No one politician has so unobtrusively dominated the political landscape of Madhya Pradesh as Shivraj Singh Chouhan. He became chief minister in 2005 and is now at the end of his fourth term. He has also been in the Lok Sabha for five terms.

The careers of Modi and Chouhan ran on parallel tracks for a long while before Modi went on to become prime minister. Modi maneuvered himself into the post of chief minister of Gujarat as a backroom player and then became a political success in the wake of 2002 anti-Muslim violence in Gujarat. In contrast, Chouhan had already been in the Lok Sabha when he came back to take over as chief minister in 2005.

They were among the non-dominant OBC leaders who began their careers in the Rashtriya Swayamsevak Sangh before they were deputed to rise through the BJP ranks in the 1990s. This list also included figures such as Kalyan Singh, a two-term Uttar Pradesh chief minister, and Uma Bharti, Madhya Pradesh’s chief minister for a year.

Unfortunately for the BJP, Modi’s claim to OBC status has always been a matter of some debate. Unlike the other three, Modi is not rooted in his OBC community. Both Singh and Bharti had felt in the past that they were not given their due. Singh quit the party twice, complaining of humiliation, and Bharti had famously stormed out a press conference alleging members of her own party were working against her.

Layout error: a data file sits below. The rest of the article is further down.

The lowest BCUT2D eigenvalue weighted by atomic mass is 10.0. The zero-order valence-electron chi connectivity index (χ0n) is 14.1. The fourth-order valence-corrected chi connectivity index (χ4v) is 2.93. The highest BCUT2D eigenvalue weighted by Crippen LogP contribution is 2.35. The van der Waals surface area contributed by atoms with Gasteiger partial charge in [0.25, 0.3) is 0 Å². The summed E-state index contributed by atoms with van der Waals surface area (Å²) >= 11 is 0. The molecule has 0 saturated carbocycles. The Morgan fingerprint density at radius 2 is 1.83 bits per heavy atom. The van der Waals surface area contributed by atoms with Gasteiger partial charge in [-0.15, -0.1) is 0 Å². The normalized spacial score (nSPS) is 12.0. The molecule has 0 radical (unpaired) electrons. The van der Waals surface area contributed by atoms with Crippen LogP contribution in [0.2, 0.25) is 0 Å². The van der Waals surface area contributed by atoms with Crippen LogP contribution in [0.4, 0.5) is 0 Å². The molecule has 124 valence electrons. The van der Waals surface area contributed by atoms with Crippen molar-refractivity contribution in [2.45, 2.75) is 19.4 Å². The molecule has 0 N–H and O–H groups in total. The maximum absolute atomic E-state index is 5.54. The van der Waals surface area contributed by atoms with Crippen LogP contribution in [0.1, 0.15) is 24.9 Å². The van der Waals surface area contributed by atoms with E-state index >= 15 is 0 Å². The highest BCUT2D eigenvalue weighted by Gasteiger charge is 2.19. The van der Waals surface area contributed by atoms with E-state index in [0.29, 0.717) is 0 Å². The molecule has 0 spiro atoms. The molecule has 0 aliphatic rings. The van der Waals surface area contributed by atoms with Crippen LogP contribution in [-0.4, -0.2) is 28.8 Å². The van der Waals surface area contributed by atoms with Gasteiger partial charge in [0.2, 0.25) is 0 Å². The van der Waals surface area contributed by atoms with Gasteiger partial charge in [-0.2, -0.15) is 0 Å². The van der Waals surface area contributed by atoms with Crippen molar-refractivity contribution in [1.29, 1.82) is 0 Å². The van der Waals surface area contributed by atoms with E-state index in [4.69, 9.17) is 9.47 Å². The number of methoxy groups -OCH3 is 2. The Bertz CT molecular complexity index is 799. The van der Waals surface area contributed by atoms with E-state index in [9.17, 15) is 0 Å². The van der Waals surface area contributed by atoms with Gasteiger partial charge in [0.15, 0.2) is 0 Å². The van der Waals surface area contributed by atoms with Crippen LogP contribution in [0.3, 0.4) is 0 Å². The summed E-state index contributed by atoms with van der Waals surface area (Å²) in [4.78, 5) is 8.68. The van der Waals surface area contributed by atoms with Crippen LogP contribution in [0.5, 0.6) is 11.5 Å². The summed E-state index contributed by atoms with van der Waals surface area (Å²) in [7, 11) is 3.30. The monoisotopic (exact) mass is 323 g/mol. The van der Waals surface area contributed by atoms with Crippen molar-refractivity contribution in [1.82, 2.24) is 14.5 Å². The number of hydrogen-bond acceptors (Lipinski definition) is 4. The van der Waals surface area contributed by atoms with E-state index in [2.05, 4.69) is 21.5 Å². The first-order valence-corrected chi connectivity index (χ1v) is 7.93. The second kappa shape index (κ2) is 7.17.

In the three decades since the emergence of these leaders, the BJP, despite riding on the non-dominant OBC vote, has largely failed to make space for them at the very top. A recent analysis in The Print looked at seven BJP-ruled states and one where the party is a partner in the government— “all states where caste plays a crucial role in politics.” (It included Karnataka, where the government has since changed.) The analysis showed that “despite its much-hyped inclusivity, those calling the shots belong to the upper castes. Or they belong to a dominant caste or community.” It also noted:

Of 123 cabinet ministers in the eight states analysed, including chief ministers, 82 are from upper or dominant castes … Of the eight chief ministers, six are from upper or dominant castes. Only Madhya Pradesh’s Shivraj Singh Chouhan belongs to OBC [non-dominant] ... across the states, home ministry is held by dominant or upper castes … It is similar for other plum portfolios like finance, PWD, revenue, energy, and health.

Modi himself has taken a stance that defends this privilege and goes against the essential logic of social justice. He has accused the opposition of “trying to divide the country in the name of caste.” At a time when the caste census is likely to become a significant factor going into the national elections, the diminishment of Chouhan by his own party through this campaign sends its own message, recapitulating as it does the fate of Kalyan Singh and Uma Bharti.